Over the years, I’ve helped many business owners solve their biggest challenges. The most difficult calls or emails I receive are from accountants, insolvency practitioners or bankers asking for help because a business client is in trouble, with a risk of failure. Having saved a high percentage of these companies from the brink, I thought I’d share some of the most common ways I helped these clients, with the view that this will help you understand your current position and give you ideas to solve your problems before they reach a critical stage.
In situations like this, there are generally a few reasons why the business is facing closure. The main causes are:
1) Insufficient customers
2) Insufficient sales transactions
3) Excessive overheads
4) Insufficient cash to fund orders
5) Unable to manufacture due to machine breakdown
6) Insufficient skilled labour
7) Poor decision-making
Some of the above could be considered a sub-section on another but, for the purpose of this article, let’s leave the list intact.
Additionally, let’s assume that you, the business owner, has acted with integrity and there are no illegal incidents to give cause for concern. It’s very rare I am faced with such situations. Of course, every situation is different as the dynamics of the business and personalities are contributory factors.
In Part 1 I’ll cover the first couple of the reasons in the list….
It’s important to solve the cause and build robust systems (a key phrase) to ensure this isn’t repeated in the future.
It’s easy to understand that this is a marketing issue. However, there can be numerous causes…
Initially I would look at your entire marketing systems. How are you advertising, where are you advertising and what are you advertising? Additionally, it’s important to understand the reputation of your business. What is your business known for?
Hopefully, your reputation is good. If not, then it’s important to address the issues and ensure customers are made aware of the changes that have been made.
When we understand the way you market your business, the next step is to look at the numbers. What does each leg of the marketing system produce in respect of the number of new customers and profit from the first transaction.
It’s also important to ascertain whether your business needs to make a profit from the first transaction. This may appear an unusual statement, however, the important numbers in any business, is identifying the lifetime value of a customer.
OK, you may think this is all of the data I need to help a business owner turn the business around. But there is one other critical element to consider. What is the customer experience of your business? It’s widely accepted that first impressions count. If so, then what impressions is your business creating. Does this bring prospects closer to being a customer or do they disappear and potentially purchase from a competitor?
You can create…
– An excellent customer experience whereby the likelihood of a prospect/customer returning to buy again is high.
– An indifferent customer experience where there isn’t a definite outcome. This is dangerous assuming there is competition and a prospect/customer can shop around. If your competitors offer a better experience then it is likely you won’t see them again.
– A poor customer experience is the most dangerous. Poor experiences can lead to complaints which take time and resources to resolve. Ultimately, this costs in time, reputation, staff morale, loss of future business. A poor experience leads to a prospect telling everybody about your business. This in turn reduces the size of your target market as your reputation is a turn off.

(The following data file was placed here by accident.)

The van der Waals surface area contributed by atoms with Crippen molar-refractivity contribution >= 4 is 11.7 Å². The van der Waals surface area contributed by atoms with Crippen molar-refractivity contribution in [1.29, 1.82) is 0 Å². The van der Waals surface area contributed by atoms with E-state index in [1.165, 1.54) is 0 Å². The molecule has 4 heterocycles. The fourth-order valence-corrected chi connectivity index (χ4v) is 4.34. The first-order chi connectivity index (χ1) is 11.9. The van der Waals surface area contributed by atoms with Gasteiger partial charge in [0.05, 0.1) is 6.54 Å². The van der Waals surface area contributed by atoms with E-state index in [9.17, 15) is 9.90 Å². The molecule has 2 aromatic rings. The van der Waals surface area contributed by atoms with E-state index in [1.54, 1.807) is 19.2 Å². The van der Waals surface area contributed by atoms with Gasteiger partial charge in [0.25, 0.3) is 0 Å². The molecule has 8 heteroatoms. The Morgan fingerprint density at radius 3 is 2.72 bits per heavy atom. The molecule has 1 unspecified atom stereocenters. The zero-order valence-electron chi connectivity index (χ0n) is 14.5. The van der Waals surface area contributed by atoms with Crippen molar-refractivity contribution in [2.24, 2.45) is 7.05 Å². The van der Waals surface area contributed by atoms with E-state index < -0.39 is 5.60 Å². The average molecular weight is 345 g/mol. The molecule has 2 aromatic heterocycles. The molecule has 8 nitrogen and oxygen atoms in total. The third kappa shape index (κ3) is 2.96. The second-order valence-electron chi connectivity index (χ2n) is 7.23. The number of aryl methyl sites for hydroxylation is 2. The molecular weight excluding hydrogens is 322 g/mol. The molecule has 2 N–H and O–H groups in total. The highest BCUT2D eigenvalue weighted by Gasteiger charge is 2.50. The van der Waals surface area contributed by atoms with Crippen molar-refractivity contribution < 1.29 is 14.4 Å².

With the introduction of social media, this provides people with a platform to complain in public, showing the complaint to a considerably bigger audience. You cannot professionally resolve this online and need to move it away from the media.Help My Business Is Failing P1 - Solve your problems before they reach a critical stage... Click To Tweet
Insufficient Transactions / Orders
In this case, there are customers but your business hasn’t created a systemized process to entice/program customers to buy more often. Again, I would initially look at your entire marketing process and then add other elements.
A huge aspect of any marketing system is the marketing to existing customers. You heard me, but sadly this is often forgotten. Without constant reminders of how good your products and/or services are, your customers may forget your business and buy elsewhere, especially if your competitor’s marketing is superior and more attractive. Generally, I find that the business has no marketing whatsoever to existing customers and considers their entire marketing effort should be focused on gaining new customers. This is wrong and if your business has this attitude then please change it now.
Part of any marketing to existing customers should be to help them get the greatest benefits, results, advantage from their purchase. You must ALWAYS communicate with them with THEIR interests in mind and not your own (a VERY IMPORTANT distinction).
Creating an ongoing program of marketing where the customer is continually updated and educated is vital. Within the mix, we can add offers. These are all tests, however, in time, we will find ways to generate additional orders.
In a previous article on marketing I explained there were three ways to grow a business. They are:
1) Increase the number of customers
2) Increase the frequency of purchases
3) Increase the average order value
The next part of this article, the focus changes from one of marketing to finance. I’ll see you in part 2…